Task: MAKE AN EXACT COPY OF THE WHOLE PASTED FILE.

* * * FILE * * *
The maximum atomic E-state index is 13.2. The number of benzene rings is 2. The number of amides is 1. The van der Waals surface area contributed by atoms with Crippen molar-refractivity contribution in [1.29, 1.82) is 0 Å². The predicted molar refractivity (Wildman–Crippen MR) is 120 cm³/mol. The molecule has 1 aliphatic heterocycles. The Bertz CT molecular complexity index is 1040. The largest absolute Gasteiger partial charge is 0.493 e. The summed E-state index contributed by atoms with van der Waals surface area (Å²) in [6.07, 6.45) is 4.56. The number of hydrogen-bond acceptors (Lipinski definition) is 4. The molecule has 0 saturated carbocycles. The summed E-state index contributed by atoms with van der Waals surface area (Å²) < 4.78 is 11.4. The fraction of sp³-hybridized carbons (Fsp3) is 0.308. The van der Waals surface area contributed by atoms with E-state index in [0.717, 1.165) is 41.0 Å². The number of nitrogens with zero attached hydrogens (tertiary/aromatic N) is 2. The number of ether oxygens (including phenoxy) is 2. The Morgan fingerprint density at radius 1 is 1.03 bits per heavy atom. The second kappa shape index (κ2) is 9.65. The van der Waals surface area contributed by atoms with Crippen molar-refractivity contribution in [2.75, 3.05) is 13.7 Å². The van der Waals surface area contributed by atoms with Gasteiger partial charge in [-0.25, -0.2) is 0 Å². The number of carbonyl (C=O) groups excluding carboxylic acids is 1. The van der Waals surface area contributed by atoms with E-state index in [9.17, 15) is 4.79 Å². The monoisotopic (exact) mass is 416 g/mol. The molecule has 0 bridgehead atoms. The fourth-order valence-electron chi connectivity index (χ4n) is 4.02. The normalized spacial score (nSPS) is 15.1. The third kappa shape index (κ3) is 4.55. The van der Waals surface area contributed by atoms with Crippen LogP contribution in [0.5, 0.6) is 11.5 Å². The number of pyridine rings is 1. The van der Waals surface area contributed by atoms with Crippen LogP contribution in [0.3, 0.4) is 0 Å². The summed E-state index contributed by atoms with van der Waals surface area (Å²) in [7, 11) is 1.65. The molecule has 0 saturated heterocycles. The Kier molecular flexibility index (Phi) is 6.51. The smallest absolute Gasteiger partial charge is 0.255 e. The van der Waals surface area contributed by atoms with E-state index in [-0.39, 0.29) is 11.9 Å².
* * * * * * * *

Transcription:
The maximum atomic E-state index is 13.2. The number of benzene rings is 2. The number of amides is 1. The van der Waals surface area contributed by atoms with Crippen molar-refractivity contribution in [1.29, 1.82) is 0 Å². The predicted molar refractivity (Wildman–Crippen MR) is 120 cm³/mol. The molecule has 1 aliphatic heterocycles. The Bertz CT molecular complexity index is 1040. The largest absolute Gasteiger partial charge is 0.493 e. The summed E-state index contributed by atoms with van der Waals surface area (Å²) in [6.07, 6.45) is 4.56. The number of hydrogen-bond acceptors (Lipinski definition) is 4. The molecule has 0 saturated carbocycles. The summed E-state index contributed by atoms with van der Waals surface area (Å²) < 4.78 is 11.4. The fraction of sp³-hybridized carbons (Fsp3) is 0.308. The van der Waals surface area contributed by atoms with E-state index in [0.717, 1.165) is 41.0 Å². The number of nitrogens with zero attached hydrogens (tertiary/aromatic N) is 2. The number of ether oxygens (including phenoxy) is 2. The Morgan fingerprint density at radius 1 is 1.03 bits per heavy atom. The second kappa shape index (κ2) is 9.65. The van der Waals surface area contributed by atoms with Crippen molar-refractivity contribution in [2.75, 3.05) is 13.7 Å². The van der Waals surface area contributed by atoms with Gasteiger partial charge in [-0.25, -0.2) is 0 Å². The number of carbonyl (C=O) groups excluding carboxylic acids is 1. The van der Waals surface area contributed by atoms with E-state index in [9.17, 15) is 4.79 Å². The monoisotopic (exact) mass is 416 g/mol. The molecule has 0 bridgehead atoms. The fourth-order valence-electron chi connectivity index (χ4n) is 4.02. The normalized spacial score (nSPS) is 15.1. The third kappa shape index (κ3) is 4.55. The van der Waals surface area contributed by atoms with Crippen LogP contribution in [0.5, 0.6) is 11.5 Å². The number of pyridine rings is 1. The van der Waals surface area contributed by atoms with Crippen LogP contribution in [0.3, 0.4) is 0 Å². The summed E-state index contributed by atoms with van der Waals surface area (Å²) in [7, 11) is 1.65. The molecule has 0 saturated heterocycles. The Kier molecular flexibility index (Phi) is 6.51. The smallest absolute Gasteiger partial charge is 0.255 e. The van der Waals surface area contributed by atoms with E-state index in [-0.39, 0.29) is 11.9 Å².